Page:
Researchers analyzed data from the Northern Manhattan Stroke Study, an ongoing study of 3,300 people who live in New York City.
They found that living in a neighborhood with a greater than average proportion of people who are poor, unemployed and on public assistance is an independent risk factor for stroke. That applies to blacks, Hispanics and whites who live in those areas.
This is the first study to use census tract data and individual socioeconomic factors to make the connection between an increased risk of stroke and living in a disadvantaged community.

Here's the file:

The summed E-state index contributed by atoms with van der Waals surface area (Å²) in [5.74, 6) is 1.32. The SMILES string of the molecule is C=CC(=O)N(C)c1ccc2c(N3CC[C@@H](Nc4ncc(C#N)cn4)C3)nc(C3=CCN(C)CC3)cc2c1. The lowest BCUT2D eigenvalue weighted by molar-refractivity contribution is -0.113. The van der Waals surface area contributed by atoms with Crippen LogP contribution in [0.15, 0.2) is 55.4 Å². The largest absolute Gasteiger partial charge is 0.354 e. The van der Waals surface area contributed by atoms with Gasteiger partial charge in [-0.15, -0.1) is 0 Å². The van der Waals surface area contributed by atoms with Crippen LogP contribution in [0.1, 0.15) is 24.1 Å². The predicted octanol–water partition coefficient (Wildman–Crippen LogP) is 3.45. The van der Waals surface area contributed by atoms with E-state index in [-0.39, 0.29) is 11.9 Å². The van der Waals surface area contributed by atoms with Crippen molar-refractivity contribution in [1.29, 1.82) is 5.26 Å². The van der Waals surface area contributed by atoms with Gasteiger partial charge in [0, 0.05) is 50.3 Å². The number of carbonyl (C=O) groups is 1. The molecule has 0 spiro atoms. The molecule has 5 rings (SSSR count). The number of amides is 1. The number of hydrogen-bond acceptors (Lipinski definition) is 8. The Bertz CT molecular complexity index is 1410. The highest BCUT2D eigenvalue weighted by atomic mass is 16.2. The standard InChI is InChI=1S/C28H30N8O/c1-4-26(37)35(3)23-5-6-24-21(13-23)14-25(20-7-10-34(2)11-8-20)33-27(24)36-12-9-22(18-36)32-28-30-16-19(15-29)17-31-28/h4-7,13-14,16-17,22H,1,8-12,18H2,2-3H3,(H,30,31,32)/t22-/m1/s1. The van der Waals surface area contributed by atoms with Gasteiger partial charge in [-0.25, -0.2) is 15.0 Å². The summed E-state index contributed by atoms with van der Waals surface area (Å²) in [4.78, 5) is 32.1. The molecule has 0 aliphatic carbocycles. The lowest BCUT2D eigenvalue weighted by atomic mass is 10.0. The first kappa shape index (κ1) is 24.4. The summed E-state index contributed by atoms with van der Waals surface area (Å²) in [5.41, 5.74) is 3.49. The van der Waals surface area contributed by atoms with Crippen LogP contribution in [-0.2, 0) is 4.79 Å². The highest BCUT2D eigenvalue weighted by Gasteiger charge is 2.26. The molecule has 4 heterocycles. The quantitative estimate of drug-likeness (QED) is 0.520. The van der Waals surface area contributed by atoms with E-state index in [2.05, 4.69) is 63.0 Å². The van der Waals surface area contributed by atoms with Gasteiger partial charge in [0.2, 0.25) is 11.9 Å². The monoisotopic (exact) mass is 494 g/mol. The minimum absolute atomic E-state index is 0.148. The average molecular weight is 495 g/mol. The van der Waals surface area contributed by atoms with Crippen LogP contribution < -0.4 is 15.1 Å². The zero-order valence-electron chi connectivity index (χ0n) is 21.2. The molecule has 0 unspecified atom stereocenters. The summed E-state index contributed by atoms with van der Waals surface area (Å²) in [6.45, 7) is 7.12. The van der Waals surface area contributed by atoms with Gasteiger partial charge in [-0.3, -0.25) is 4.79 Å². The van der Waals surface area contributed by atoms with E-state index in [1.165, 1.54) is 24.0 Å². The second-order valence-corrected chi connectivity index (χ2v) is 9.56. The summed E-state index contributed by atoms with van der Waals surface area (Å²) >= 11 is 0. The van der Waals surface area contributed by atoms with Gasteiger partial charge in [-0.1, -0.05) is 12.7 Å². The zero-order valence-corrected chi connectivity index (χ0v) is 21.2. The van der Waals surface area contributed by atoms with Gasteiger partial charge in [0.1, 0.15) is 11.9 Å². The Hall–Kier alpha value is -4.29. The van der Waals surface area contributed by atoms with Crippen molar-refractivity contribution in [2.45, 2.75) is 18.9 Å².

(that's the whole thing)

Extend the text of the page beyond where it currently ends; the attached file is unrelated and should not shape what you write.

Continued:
The researchers suggest limited access to critical resources may be a reason for the increased stroke risk in poor neighborhoods.
The findings are being presented Feb. 14 at the American Stroke Association's conference in Phoenix.
Here's where you can learn more about stroke.